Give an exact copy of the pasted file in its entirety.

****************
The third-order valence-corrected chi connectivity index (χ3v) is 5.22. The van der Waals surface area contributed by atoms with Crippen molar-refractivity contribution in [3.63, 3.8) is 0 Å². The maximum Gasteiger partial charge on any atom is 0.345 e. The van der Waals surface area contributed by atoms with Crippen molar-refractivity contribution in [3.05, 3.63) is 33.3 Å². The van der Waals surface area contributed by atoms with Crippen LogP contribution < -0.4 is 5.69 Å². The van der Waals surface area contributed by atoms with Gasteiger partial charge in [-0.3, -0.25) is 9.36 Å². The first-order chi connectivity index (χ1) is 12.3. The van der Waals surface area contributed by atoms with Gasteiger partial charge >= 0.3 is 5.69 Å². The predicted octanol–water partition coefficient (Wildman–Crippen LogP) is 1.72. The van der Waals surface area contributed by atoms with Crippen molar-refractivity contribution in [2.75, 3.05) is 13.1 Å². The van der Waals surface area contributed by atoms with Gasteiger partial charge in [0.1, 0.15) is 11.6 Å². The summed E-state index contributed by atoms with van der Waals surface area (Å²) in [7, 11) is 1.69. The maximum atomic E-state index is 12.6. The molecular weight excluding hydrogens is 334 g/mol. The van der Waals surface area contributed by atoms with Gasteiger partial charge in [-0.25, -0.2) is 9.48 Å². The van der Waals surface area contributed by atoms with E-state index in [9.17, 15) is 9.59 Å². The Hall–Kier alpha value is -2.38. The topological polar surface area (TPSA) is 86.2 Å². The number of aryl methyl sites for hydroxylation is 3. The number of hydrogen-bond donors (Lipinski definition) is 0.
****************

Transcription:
The third-order valence-corrected chi connectivity index (χ3v) is 5.22. The van der Waals surface area contributed by atoms with Crippen molar-refractivity contribution in [3.63, 3.8) is 0 Å². The maximum Gasteiger partial charge on any atom is 0.345 e. The van der Waals surface area contributed by atoms with Crippen molar-refractivity contribution in [3.05, 3.63) is 33.3 Å². The van der Waals surface area contributed by atoms with Crippen LogP contribution < -0.4 is 5.69 Å². The van der Waals surface area contributed by atoms with Gasteiger partial charge in [-0.3, -0.25) is 9.36 Å². The first-order chi connectivity index (χ1) is 12.3. The van der Waals surface area contributed by atoms with Gasteiger partial charge >= 0.3 is 5.69 Å². The predicted octanol–water partition coefficient (Wildman–Crippen LogP) is 1.72. The van der Waals surface area contributed by atoms with Crippen molar-refractivity contribution in [2.75, 3.05) is 13.1 Å². The van der Waals surface area contributed by atoms with Gasteiger partial charge in [0.1, 0.15) is 11.6 Å². The summed E-state index contributed by atoms with van der Waals surface area (Å²) in [7, 11) is 1.69. The maximum atomic E-state index is 12.6. The molecular weight excluding hydrogens is 334 g/mol. The van der Waals surface area contributed by atoms with Gasteiger partial charge in [-0.25, -0.2) is 9.48 Å². The van der Waals surface area contributed by atoms with E-state index in [9.17, 15) is 9.59 Å². The Hall–Kier alpha value is -2.38. The topological polar surface area (TPSA) is 86.2 Å². The number of aryl methyl sites for hydroxylation is 3. The number of hydrogen-bond donors (Lipinski definition) is 0.